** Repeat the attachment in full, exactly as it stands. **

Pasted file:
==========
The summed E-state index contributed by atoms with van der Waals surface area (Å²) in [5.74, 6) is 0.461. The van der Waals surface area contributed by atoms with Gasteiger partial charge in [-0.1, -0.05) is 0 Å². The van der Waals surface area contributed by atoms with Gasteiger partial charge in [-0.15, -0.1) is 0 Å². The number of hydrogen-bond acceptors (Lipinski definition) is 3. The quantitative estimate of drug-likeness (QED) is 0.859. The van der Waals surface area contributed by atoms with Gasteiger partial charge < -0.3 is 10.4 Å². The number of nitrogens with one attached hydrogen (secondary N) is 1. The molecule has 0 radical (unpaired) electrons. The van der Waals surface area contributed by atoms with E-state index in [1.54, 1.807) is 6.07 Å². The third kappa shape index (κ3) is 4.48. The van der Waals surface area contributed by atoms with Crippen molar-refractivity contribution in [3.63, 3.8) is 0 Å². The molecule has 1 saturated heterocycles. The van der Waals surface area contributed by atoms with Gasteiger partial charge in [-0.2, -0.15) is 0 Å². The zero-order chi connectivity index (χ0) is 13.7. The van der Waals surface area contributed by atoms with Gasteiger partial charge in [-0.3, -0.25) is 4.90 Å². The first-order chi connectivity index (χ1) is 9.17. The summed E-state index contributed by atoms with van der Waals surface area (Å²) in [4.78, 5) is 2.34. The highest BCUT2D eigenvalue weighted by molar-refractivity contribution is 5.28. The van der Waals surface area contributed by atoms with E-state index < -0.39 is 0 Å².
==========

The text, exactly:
The summed E-state index contributed by atoms with van der Waals surface area (Å²) in [5.74, 6) is 0.461. The van der Waals surface area contributed by atoms with Gasteiger partial charge in [-0.1, -0.05) is 0 Å². The van der Waals surface area contributed by atoms with Gasteiger partial charge in [-0.15, -0.1) is 0 Å². The number of hydrogen-bond acceptors (Lipinski definition) is 3. The quantitative estimate of drug-likeness (QED) is 0.859. The van der Waals surface area contributed by atoms with Gasteiger partial charge < -0.3 is 10.4 Å². The number of nitrogens with one attached hydrogen (secondary N) is 1. The molecule has 0 radical (unpaired) electrons. The van der Waals surface area contributed by atoms with E-state index in [1.54, 1.807) is 6.07 Å². The third kappa shape index (κ3) is 4.48. The van der Waals surface area contributed by atoms with Crippen molar-refractivity contribution in [3.63, 3.8) is 0 Å². The molecule has 1 saturated heterocycles. The van der Waals surface area contributed by atoms with Gasteiger partial charge in [-0.2, -0.15) is 0 Å². The zero-order chi connectivity index (χ0) is 13.7. The van der Waals surface area contributed by atoms with Gasteiger partial charge in [-0.3, -0.25) is 4.90 Å². The first-order chi connectivity index (χ1) is 9.17. The summed E-state index contributed by atoms with van der Waals surface area (Å²) in [4.78, 5) is 2.34. The highest BCUT2D eigenvalue weighted by molar-refractivity contribution is 5.28. The van der Waals surface area contributed by atoms with E-state index < -0.39 is 0 Å².